Asean nations need to increase inter-regional trade if they want to sustain growth amid declining demand for Southeast Asian exports from the west and Japan, a World Bank economist said in Jakarta on Tuesday.

Exports to the west and Japan have historically driven Asean growth, to the point that inter-regional trade was often neglected, World Bank economist Shubham Chaudhuri said at the Globe Asia Business Summit. But that has to change if the region expects to continue its recent history of economic growth.

“Exports have been a critical driver of growth for Asean, compared to what you see in other regions,” Chaudhuri said, but “as Asean economies grow, they are actually exporting less within the region.”

Economic integration across Asean nations relies on addressing problems at home first, Chaudhuri said, including disparities in education, welfare, the legal systems and infrastructure — an issue vital to Indonesia’s future.

The region should learn from the successes and struggles of the European Union as it moves toward a regional economy, he added.

“The lesson from the European Union that I would draw for Asean, is the tremendous push from the domestic sector, including the private business, for market integration,” Chaudhuri said.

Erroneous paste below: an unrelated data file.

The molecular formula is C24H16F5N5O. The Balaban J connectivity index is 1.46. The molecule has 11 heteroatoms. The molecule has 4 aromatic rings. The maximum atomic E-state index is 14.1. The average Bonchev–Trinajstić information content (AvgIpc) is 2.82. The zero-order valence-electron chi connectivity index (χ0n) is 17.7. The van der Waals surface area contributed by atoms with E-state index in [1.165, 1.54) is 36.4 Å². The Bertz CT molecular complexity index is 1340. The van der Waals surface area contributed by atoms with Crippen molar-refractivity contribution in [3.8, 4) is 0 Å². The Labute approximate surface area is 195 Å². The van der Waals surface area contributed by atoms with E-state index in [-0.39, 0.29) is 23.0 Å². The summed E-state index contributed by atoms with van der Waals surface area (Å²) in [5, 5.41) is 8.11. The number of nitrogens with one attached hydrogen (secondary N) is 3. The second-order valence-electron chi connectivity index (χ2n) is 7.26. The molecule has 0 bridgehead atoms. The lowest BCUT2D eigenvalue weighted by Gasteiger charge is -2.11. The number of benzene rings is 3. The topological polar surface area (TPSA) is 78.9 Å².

Julian Wilson, the EU Ambassador to Indonesia, said that Asean would be better off to “learn more from the mistakes rather than the beneficial ones.”

Asean nations need to take baby steps toward economic integration, Wilson said, explaining that efforts to standardize some sectors  — like the cosmetic industry — have had some success. This small and slow approach should be the model for all regional integration efforts, Wilson said.

“Start small, take time,” he said.

But the region faces hurdles unique to Asean nations, he said. Southeast Asia is not Europe, even neighboring countries are less homogenous than many European nations and each member state will have to sacrifice at home if they want to move forward, Wilson said.

The conference, which concluded today, was organized by Globe Asia, a magazine owned by Lippo Group — which also owns the Jakarta Globe. –Bhimanto Suwastoyo,